The Loveliest Watercolor Wedding Invitations
What's more welcoming than a soft, hazy color palette? A soft, hazy palette translated with watercolor paint—on your wedding stationery. Watercolor invitations are as beautiful as they sound; send them out to your guests and they're sure to bring a smile to every lucky recipient. Splash your paper goods with the romantic, whimsical design, and rest assured your guests will have an invite worth saving.
Though the stationery style often preludes springtime and summertime celebrations, the method can be applied to any suite, whatever your big day's season. The following stationery suites are proof. Wintry colors and autumnal designs look just as gorgeous in watercolor, and formal and casual weddings alike can work with the romantic (and often whimsical!) look.
Ultimately, though, this painting method looks prettiest when its used to convey unique details about your specific event—and these accents don't necessarily need to speak to your celebration's seasonality. Take this Nib and Pixel paper set, for example. The stationers incorporated a slew of hand-painted details, from birds to blooms, that were inspired by the couple's wedding locale (the bright pink-and-blue color palette also spoke to the shades that would later appear on the actual big day). If you're tying the knot somewhere special, copy this approach: Dotting your invitations with elements native to your venue will get your attendees excited to mark their calendars. Here, discover more of our favorite watercolor wedding invitation suites, created for the most special of days—they just might inspire your own.
Watercolor illustrations are often a stationery add-on or accent, so use them to highlight something specific about your upcoming wedding. This couple enlisted calligrapher Veronica Halim to polish off their suite's envelope liner with a few lemon motifs, painted over a Mediterranean tile-inspired pattern. The goal? To showcase details native to their big-day locale: Italy.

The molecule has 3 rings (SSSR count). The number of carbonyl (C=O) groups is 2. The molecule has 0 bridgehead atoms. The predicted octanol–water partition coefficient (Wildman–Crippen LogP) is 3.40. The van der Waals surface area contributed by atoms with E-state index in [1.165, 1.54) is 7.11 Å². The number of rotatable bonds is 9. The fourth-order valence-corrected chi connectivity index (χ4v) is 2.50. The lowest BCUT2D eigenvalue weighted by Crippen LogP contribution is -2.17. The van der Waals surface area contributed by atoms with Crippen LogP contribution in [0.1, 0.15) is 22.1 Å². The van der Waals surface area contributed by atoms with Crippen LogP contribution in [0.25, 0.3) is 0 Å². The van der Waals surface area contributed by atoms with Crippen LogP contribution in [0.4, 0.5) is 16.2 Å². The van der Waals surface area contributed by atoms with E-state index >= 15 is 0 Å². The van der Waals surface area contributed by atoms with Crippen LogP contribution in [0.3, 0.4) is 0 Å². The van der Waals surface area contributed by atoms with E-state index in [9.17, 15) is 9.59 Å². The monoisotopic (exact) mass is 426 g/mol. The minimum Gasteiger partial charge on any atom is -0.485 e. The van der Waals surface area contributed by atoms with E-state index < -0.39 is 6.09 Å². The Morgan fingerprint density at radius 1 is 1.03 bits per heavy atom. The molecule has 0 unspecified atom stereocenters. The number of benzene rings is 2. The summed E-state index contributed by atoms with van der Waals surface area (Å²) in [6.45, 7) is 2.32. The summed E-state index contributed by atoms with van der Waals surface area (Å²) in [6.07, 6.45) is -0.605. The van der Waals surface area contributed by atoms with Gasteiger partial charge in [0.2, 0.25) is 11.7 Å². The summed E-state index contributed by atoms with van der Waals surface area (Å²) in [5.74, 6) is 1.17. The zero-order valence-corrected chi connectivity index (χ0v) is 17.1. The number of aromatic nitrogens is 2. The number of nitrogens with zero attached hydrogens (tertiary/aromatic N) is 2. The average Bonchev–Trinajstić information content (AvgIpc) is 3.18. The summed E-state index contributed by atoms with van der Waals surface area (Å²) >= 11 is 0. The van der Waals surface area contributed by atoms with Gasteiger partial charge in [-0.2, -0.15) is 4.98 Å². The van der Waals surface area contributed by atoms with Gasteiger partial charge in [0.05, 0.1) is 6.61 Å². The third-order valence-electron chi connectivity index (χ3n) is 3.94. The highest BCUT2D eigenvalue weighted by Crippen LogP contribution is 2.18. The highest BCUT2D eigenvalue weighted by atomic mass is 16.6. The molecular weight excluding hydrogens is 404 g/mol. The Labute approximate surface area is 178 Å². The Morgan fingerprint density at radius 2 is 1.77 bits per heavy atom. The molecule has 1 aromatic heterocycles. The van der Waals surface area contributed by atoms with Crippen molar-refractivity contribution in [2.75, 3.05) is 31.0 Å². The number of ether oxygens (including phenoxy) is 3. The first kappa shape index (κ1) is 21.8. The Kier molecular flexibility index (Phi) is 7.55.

Though watercolor details are most often seen on romantic, classic-leaning suites, the style works just as well on contemporary paper goods, as evidenced by this abstract iteration by Loren Smith from Farmette Press & Paper Company. Splashes of paint, ranging in shades from blush to navy, added a punch of color to the modern set.
Looking to add this detail to your suite in an understated way? Copy Veronica Halim and integrate a single concentrated wave of watercolor to your invite card and liner; carry the motif throughout the rest of your set by opting for paler interpretations of the same accent.
If you're going the full-blown illustration route, choose a subject that matches the rest of your suite's design and plays into your big-day theme. This Irina Klimova suite nails both: The streaky, inky dancer looked right at home on the set's deckle-edged paper and signaled the ballet-inspired event to come.
You've hired a calligrapher to create a custom watercolor crest to dress up the top of your invitation card. While that's all well and good, take it one step further by translating that personalized motif onto the rest of your day-of paper goods; Flax and Wool Designs created this coat of arms, which appeared on both the invites and the fan-style ceremony programs.